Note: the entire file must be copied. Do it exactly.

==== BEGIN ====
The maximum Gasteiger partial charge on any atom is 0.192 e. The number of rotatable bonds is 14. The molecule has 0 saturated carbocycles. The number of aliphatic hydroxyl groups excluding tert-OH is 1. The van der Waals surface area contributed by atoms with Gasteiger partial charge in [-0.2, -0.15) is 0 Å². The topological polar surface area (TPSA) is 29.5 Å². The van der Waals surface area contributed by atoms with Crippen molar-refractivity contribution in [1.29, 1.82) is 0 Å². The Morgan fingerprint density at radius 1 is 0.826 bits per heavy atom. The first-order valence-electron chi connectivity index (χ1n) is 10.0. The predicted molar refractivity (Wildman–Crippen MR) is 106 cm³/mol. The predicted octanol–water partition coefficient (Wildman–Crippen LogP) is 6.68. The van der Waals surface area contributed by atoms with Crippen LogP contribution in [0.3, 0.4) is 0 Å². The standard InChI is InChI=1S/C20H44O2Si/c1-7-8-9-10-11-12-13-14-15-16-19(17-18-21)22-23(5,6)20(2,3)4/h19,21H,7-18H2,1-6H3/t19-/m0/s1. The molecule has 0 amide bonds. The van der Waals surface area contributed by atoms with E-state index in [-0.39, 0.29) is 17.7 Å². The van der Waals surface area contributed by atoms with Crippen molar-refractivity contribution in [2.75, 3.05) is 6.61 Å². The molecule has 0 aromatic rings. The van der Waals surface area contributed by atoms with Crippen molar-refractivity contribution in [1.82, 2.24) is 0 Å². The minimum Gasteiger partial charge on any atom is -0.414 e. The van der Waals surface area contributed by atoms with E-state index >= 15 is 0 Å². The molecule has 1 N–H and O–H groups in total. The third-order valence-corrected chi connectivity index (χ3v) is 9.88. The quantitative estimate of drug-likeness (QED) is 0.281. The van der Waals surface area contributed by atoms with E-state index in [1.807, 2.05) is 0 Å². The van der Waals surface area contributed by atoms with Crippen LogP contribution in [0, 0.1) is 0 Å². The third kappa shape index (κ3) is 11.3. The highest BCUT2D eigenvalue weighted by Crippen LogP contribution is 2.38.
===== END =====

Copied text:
The maximum Gasteiger partial charge on any atom is 0.192 e. The number of rotatable bonds is 14. The molecule has 0 saturated carbocycles. The number of aliphatic hydroxyl groups excluding tert-OH is 1. The van der Waals surface area contributed by atoms with Gasteiger partial charge in [-0.2, -0.15) is 0 Å². The topological polar surface area (TPSA) is 29.5 Å². The van der Waals surface area contributed by atoms with Crippen molar-refractivity contribution in [1.29, 1.82) is 0 Å². The Morgan fingerprint density at radius 1 is 0.826 bits per heavy atom. The first-order valence-electron chi connectivity index (χ1n) is 10.0. The predicted molar refractivity (Wildman–Crippen MR) is 106 cm³/mol. The predicted octanol–water partition coefficient (Wildman–Crippen LogP) is 6.68. The van der Waals surface area contributed by atoms with Crippen LogP contribution in [0.3, 0.4) is 0 Å². The standard InChI is InChI=1S/C20H44O2Si/c1-7-8-9-10-11-12-13-14-15-16-19(17-18-21)22-23(5,6)20(2,3)4/h19,21H,7-18H2,1-6H3/t19-/m0/s1. The molecule has 0 amide bonds. The van der Waals surface area contributed by atoms with E-state index in [-0.39, 0.29) is 17.7 Å². The van der Waals surface area contributed by atoms with Crippen molar-refractivity contribution in [2.75, 3.05) is 6.61 Å². The molecule has 0 aromatic rings. The van der Waals surface area contributed by atoms with Crippen molar-refractivity contribution in [1.82, 2.24) is 0 Å². The minimum Gasteiger partial charge on any atom is -0.414 e. The van der Waals surface area contributed by atoms with E-state index >= 15 is 0 Å². The molecule has 1 N–H and O–H groups in total. The third-order valence-corrected chi connectivity index (χ3v) is 9.88. The quantitative estimate of drug-likeness (QED) is 0.281. The van der Waals surface area contributed by atoms with E-state index in [1.807, 2.05) is 0 Å². The van der Waals surface area contributed by atoms with Crippen LogP contribution in [0, 0.1) is 0 Å². The third kappa shape index (κ3) is 11.3. The highest BCUT2D eigenvalue weighted by Crippen LogP contribution is 2.38.